Vancouver-based Premier Graphics opted for Drytac SpotOn White Matte to carry out an impactful window graphics project for vegan food business The Very Good Food Company.

Premier Graphics was approached by The Very Good Food Company and construction firm Pacific Solutions Contracting in late 2020 to produce window graphics to cover up building work taking place at a retail location in Mount Pleasant, a neighborhood in Vancouver BC.

The project challenged Premier Graphics to create graphics that offered a high impact and high contrast design, but also allowed adequate ambient light to pass into the building to assist with ongoing construction work inside. The graphics also needed to cover window panels measuring 21ft tall.

Premier Graphics selected Drytac SpotOn White Matte monomeric PVC film, a solution that is specifically designed for short-term applications such as point-of-purchase retail signage. The film features a ‘dot pattern’ adhesive that enables easy bubble-free application on a wide variety of smooth interior surfaces, windows, glass and more.

“As our vertical panels of material were so tall, having a material with minimal stretch and good adhesion during cold temperatures on our December install day was crucial for a great final product with minimal seams,” Premier Graphics’ General Manager Taylor Sellinger says.

“The film met all the challenges we needed it to, and our panel registration was completely accurate, even while working with such long individual panels.”

The graphics – which were printed using an HP Latex 365 device – will only remain in place for six months. As such, Sellinger said it was also important that the material could be easily removed without leaving any residue on the windows.

“For the six months the graphics will be installed for, we’re confident they will look great the entire time, and remove completely trouble-free when that day comes.

“Our team of six full-time installers are ready to meet any challenge, but SpotOn makes those challenges so much easier to tackle.”

Established in 2006, Premier Graphics re-invented itself in 2020 and is now established as a full service graphics production and installation company. The business has plans to expand further in 2021, with a new HP R1000 printer due to be installed at its new production site.

“2020 taught us not to rely too heavily on how things used to be done,” adds Sellinger. “In 2021, we’ve moved into a facility more than twice our previous space and shortly we’ll be receiving our new HP R1000 printer, which will open up capabilities never previously available to our in-house production.”

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Globe Print relies on Drytac films for support with NHS Covid-19 vaccination roll-out

No fewer than five Drytac products deployed by Buckinghamshire-based Globe Print for social distancing markers and directional graphics at new vaccination centre.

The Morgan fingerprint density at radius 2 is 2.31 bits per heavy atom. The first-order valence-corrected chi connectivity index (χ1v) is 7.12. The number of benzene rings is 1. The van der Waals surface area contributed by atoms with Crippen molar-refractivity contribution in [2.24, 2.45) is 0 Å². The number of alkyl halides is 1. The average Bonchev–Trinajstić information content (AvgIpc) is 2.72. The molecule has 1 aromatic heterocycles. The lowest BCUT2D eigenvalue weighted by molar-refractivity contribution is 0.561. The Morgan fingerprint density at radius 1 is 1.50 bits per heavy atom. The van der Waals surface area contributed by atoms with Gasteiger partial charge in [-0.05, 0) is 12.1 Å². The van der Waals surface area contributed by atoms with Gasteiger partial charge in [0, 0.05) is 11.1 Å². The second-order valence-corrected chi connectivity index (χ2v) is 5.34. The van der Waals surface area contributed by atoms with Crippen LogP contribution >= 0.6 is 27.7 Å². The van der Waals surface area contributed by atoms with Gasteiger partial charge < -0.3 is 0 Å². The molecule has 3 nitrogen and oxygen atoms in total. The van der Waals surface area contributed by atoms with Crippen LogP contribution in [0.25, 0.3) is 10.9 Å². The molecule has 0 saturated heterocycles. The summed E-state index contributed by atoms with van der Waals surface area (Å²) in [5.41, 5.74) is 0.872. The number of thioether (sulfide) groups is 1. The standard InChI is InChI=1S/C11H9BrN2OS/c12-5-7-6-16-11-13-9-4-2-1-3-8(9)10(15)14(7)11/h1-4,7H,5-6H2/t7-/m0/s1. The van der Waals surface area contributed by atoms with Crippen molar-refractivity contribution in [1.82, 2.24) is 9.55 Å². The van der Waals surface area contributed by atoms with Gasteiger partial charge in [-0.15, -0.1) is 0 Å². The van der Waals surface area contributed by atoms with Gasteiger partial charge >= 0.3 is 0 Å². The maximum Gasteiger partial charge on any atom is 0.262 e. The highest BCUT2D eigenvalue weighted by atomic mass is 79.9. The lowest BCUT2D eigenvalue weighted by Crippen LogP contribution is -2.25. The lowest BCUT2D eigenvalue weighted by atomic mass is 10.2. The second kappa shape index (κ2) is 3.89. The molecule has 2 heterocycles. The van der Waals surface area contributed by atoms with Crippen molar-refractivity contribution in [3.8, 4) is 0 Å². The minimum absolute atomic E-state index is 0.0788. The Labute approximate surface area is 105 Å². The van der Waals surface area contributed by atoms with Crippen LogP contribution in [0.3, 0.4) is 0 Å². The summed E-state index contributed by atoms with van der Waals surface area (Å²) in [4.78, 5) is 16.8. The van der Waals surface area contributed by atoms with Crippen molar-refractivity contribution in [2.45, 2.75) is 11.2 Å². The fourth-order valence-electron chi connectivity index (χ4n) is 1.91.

Drytac Protac AMP used for NHS vaccination centers
Image: Protac AMP antimicrobial film paired with Polar Grip

Drytac’s self-adhesive films continue to play a key role in the battle against Covid-19, with print service provider Globe Print having recently used no fewer than five Drytac products to create graphics, free-of-charge, for a new vaccination centre in Marlow, Buckinghamshire.

Image: SpotOn Floor 200

After plans to open the vaccination hub at one location fell through, local business Newdays Pharmacy was asked to locate an alternative site, and – following an appeal on local social media platforms – was offered some ground floor space at IT infrastructure and services provider Softcat’s HQ offices in Globe Business Park.

However, the challenges did not end there, with Newdays Pharmacy required to also source a series of printed graphics for the facility to ensure the safety of both the public and the vaccination team. These included social distancing markers, one-way system directional signage and informative posters about the vaccines and Covid-19.

Image: ReTac Smooth 150

Newdays Pharmacy contacted Globe Print, a preferred supplier to the NHS that has been working with Drytac materials on a wide range of projects throughout the Covid-19 pandemic.

Nick Wintle, Managing Director at Globe Print, explains: “Key to the installation was the tight turnaround time. The vaccination centre was opening on January 23rd and Newdays didn’t have sign-off for the graphics until January 20th.

“We wanted to do our bit as well; as this was for a vaccination centre, we did the whole project free of charge – from design and print through to installation of the graphics.

Image: Polar Choice

“Having worked with Drytac’s films for a long time and on a number of other similar jobs, we were confident that they would perform well.”

Globe Print used Drytac Polar Choice Matte, a printable monomeric PVC film, to produce a range of wall graphics and internal signage and the vaccination centre, while internal floor graphics were printed on Drytac SpotOn Floor 200 monomeric PVC non-slip film.

For outdoor floor graphics, Globe Print opted for Drytac Polar StreetFX, a PVC-free, aluminium print media that does not require lamination, while ViziPrint Impress was used for producing graphics for the clear internal wall partitions inside the centre.

Image: Polar Street FX

Finally, Globe Print used Drytac Protac AMP Film for graphics at ‘touch-points’ throughout the facility, including doors and handles. Protac AMP is a 150µ textured polyester film that incorporates Microban® Antimicrobial Protection, which provides protection against the spread of microbial contamination.